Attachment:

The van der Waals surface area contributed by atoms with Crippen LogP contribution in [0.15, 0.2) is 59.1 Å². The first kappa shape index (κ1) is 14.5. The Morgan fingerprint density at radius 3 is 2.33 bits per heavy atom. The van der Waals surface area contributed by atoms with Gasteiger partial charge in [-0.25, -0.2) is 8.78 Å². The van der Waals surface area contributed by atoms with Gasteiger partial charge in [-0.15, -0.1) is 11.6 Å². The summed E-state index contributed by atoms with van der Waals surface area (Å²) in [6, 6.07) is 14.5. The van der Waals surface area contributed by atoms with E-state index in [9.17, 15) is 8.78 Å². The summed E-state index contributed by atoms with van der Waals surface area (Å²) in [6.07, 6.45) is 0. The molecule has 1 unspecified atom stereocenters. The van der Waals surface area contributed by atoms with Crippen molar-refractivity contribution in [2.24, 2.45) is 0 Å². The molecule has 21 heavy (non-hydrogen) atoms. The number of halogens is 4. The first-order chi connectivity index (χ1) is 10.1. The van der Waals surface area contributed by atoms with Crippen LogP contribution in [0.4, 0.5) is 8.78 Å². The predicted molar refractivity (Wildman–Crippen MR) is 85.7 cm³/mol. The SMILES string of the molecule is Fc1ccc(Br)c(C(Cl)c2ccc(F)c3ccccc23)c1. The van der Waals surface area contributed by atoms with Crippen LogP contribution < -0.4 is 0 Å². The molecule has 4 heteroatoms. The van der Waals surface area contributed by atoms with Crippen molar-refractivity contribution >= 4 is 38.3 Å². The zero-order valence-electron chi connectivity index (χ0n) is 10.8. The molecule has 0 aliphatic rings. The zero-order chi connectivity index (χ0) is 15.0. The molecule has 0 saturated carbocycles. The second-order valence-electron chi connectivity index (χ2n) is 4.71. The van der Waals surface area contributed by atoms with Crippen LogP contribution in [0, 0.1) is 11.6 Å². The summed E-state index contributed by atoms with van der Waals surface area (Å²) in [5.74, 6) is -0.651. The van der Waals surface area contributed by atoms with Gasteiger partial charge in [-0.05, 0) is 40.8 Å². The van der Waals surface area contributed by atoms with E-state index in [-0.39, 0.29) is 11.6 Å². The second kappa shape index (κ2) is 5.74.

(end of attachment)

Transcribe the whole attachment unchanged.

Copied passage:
The van der Waals surface area contributed by atoms with Crippen LogP contribution in [0.15, 0.2) is 59.1 Å². The first kappa shape index (κ1) is 14.5. The Morgan fingerprint density at radius 3 is 2.33 bits per heavy atom. The van der Waals surface area contributed by atoms with Gasteiger partial charge in [-0.25, -0.2) is 8.78 Å². The van der Waals surface area contributed by atoms with Gasteiger partial charge in [-0.15, -0.1) is 11.6 Å². The summed E-state index contributed by atoms with van der Waals surface area (Å²) in [6, 6.07) is 14.5. The van der Waals surface area contributed by atoms with E-state index in [9.17, 15) is 8.78 Å². The summed E-state index contributed by atoms with van der Waals surface area (Å²) in [6.07, 6.45) is 0. The molecule has 1 unspecified atom stereocenters. The van der Waals surface area contributed by atoms with Crippen molar-refractivity contribution in [2.24, 2.45) is 0 Å². The molecule has 21 heavy (non-hydrogen) atoms. The number of halogens is 4. The first-order chi connectivity index (χ1) is 10.1. The van der Waals surface area contributed by atoms with Crippen LogP contribution in [0.4, 0.5) is 8.78 Å². The predicted molar refractivity (Wildman–Crippen MR) is 85.7 cm³/mol. The SMILES string of the molecule is Fc1ccc(Br)c(C(Cl)c2ccc(F)c3ccccc23)c1. The van der Waals surface area contributed by atoms with Crippen LogP contribution < -0.4 is 0 Å². The molecule has 4 heteroatoms. The van der Waals surface area contributed by atoms with Crippen molar-refractivity contribution >= 4 is 38.3 Å². The zero-order valence-electron chi connectivity index (χ0n) is 10.8. The molecule has 0 aliphatic rings. The zero-order chi connectivity index (χ0) is 15.0. The molecule has 0 saturated carbocycles. The second-order valence-electron chi connectivity index (χ2n) is 4.71. The van der Waals surface area contributed by atoms with Crippen LogP contribution in [0, 0.1) is 11.6 Å². The summed E-state index contributed by atoms with van der Waals surface area (Å²) in [5.74, 6) is -0.651. The van der Waals surface area contributed by atoms with Gasteiger partial charge in [-0.05, 0) is 40.8 Å². The van der Waals surface area contributed by atoms with E-state index in [-0.39, 0.29) is 11.6 Å². The second kappa shape index (κ2) is 5.74.